Is Elizabeth Warren the next Brooksley Born?

This is cross-posted from my blog how it feels to be fed .

Here is President Obama trying to make a funny at the White House Correspondent’s dinner. He says, "We’ve also begun to change the culture in Washington. We’ve even made the White House a place where people can learn and can grow. Just recently, Larry Summers asked if he could chair the White House Council on Women and Girls."

Eye-rolling aside, the idea that the Obama administration has "begun to change the culture in Washington" is the real joke. 

That Washington culture is explored in a Frontline documentary about Brooksley Born , who warned, in no uncertain terms, Greenspan, Rubens, Geithner (who was second-tier at the time), Summers and everyone else at the Fed and the Treasury Department and ALL OF CONGRESS about the apocalyptic danger of an unregulated derivatives market in the mid-90s. To get her to be quiet, they basically threw the sexist book at her. They tried to intimidate her, they yelled at her (if you were thinking that was Summers, you’re right), told her she was out of her depth and didn’t understand her field and that if they needed to bring in a lawyer to explain to her the role of her small regulatory agency, the CFTC , they would.

They also talked about her behind her back. In the documentary, the then-SEC Chairman Arthur Levitt says that he "was told that she was irascible, difficult, stubborn, unreasonable ." Those adjectives read like the medieval Book of Wicked Wives . He later said that he’s "come to know her as one of the most capable, dedicated, intelligent and committed public servants that I have ever come to know."

Maybe, just maybe they didn’t fail to listen to her because she was a woman. Isn’t that possible? Well, no one is saying that is was the only factor involved, but it definitely played a major role in why Greenspan, Ruben and Summers tried to destroy her rather than merely ignore her.

And, in the case of Larry Summers, just like, say, John Mayer, if someone leaves a trail of misogyny-crumbs throughout his career, he will inevitably reveal that he lives in an insane, baroque, spectacular gingerbread house of hate for women. With the icing eaves and the candy cane fence and everything. And it becomes obvious that they’ve really spent a lot of time building this deliberate and detailed structure.

As I’m sure you’re all aware, Larry Summer’s big reveal came in 2005. He said in a prepared speech , that "[i]t does appear that on many, many different human attributes-height, weight, propensity for criminality, overall IQ, mathematical ability, scientific ability -there is relatively clear evidence that whatever the difference in means-which can be debated-there is a difference in the standard deviation, and variability of a male and a female population." And he goes on to say, not only are women stupider than men, we are worse at our jobs because we are less inherently dedicated . Those wombs are so distracting. Oh, and also, if women were as good as men at their jobs, the market would have snapped us up. But since there are so few women in high-powered jobs than it’s definitely because we are less capable, not because there is some kind of flaw in the system. Because, in the world of Larry Summers, the market never fails.

The point is, Larry Summers is wrong about why women and people of color aren’t in positions of power in exactly the same way that he was wrong about the market. His worldview is that the market can’t be wrong and therefore, since there are fewer women in positions of power than men, women are stupider than men AND a two bedroom condo with a shaky foundation in Daytona Beach really is worth $700,000.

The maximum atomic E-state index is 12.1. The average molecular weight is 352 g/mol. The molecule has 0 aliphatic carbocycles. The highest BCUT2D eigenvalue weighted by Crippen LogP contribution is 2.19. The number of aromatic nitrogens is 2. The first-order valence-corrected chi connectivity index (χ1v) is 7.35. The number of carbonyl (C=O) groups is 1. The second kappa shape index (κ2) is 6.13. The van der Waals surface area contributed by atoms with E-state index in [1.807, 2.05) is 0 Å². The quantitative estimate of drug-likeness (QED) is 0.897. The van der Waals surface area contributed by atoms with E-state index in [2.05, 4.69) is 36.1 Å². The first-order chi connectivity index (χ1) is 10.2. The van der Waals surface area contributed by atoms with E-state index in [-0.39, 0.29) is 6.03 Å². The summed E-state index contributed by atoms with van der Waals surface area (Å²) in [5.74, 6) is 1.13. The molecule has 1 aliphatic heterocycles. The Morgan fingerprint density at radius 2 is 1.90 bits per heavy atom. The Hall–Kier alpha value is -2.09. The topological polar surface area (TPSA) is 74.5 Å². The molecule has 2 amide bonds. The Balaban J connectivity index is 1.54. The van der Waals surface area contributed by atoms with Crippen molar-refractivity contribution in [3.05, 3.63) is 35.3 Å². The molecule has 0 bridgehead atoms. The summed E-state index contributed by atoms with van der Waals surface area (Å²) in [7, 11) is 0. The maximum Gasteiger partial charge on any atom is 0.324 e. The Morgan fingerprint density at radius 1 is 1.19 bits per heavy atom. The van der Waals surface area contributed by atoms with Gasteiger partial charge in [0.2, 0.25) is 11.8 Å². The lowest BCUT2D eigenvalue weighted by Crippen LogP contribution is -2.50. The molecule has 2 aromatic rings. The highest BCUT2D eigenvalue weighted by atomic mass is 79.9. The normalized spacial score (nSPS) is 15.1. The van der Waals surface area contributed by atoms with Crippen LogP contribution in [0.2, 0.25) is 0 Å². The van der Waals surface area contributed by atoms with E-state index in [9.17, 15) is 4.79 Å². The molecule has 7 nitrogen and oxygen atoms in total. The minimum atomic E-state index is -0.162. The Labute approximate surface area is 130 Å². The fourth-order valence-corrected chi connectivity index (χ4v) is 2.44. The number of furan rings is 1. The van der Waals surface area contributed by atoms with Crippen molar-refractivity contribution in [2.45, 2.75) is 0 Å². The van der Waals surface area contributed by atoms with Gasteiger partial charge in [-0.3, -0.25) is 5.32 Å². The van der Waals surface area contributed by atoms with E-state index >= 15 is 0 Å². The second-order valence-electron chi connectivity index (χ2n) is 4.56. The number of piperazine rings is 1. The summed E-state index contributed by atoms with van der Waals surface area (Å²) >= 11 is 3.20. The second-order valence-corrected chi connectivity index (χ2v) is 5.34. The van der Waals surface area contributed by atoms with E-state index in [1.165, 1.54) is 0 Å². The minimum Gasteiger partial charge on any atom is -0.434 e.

So, clearly, when Summers was yelling at Brooksley Born, he doing it from inside the insane gingerbread house of sexism that is his brain.

Even after a near-collapse of the economy in 1998, which went down just as Born had predicted, these men continued to discredit her. At the behest of Greenspan and his Pangloss Orchestra, Congress totally revoked Born’s regulatory powers and basically forced her to resign. Fast forward. The economy collapses. Brooksley Born is vindicated. Obama promotes her to a position of consequence and she works tirelessly to regulate the derivatives market. Larry Summers and Timothy Geitner are forced to slink, Nixon-like, into a retirement in which the only thing they have power over is their closets of now useless gray suits!

Not. Even. Close. As we all know, Larry Summers and Timothy Geithner are Obama’s top economic advisers. And, once again, we have a woman who is telling truth to power, and yet being shut out of the regulatory process.

Elizabeth Warren is the Chair of the Congressional Oversight Panel and yet she seems to have no power .

Elizabeth Warren is saying the exact same thing that Brooksley Born was saying more than 10 years ago. (You can compare their responses here and here. ) Basically, until we regulate these so-called "dark" markets we will continue having collapse after collapse after collapse. And people are saying the same thing about Elizabeth Warren that they were about Brooksley Born. She’s out of her jurisdiction. She doesn’t really understand the nature of the crisis at hand. She’s a lawyer and not a banker . Here’s Geithner reportedly saying that Elizabeth Warren would be a bad choice for Deputy Treasury Secretary because "Wall Street wouldn’t like" her.

Larry Summers, it turns out, is not alone in his thoughts about women’s ineptitude. The subtext here, and I have thought this in the coverage since the first days of the crisis but haven’t really been able to express it clearly, is that only men can be bankers. That is why when Larry Summer’s name was being batted around during the transition, the media and political climate was, "It doesn’t matter. Being a sexist is irrelevant when you’re thinking about the economy because the only people you’ll have to deal with are men. Because only men can be bankers." Only men can understand how to get us out of this mess and by speaking her mind, poor Elizabeth Warren is "blowing her credibility and overstepping her bounds."

Here is a really clear example of that media climate. Adam Davidson of NPR’s Planet Money yelled at Elizabeth Warren in an interview last year . He accused her of being biased because she is more concerned with the welfare of Americans then that of Wall Street. The Columbia Journalism Review published an article entitled , "So That’s Why the Press Isn’t Paying Attention to Elizabeth Warren: NPR badgers oversight panel chair over her legitimacy." Ryan Chittum writes that, "[i]f you want a peek inside business-press mentality, and why certain stories get reported and others don’t, you can do worse than start here. It sees Warren as an outlier whose views, based on decades of research, are suspicious. It would never, ever have badgered a former bank exec, say, like this if one had been chairman of the panel. "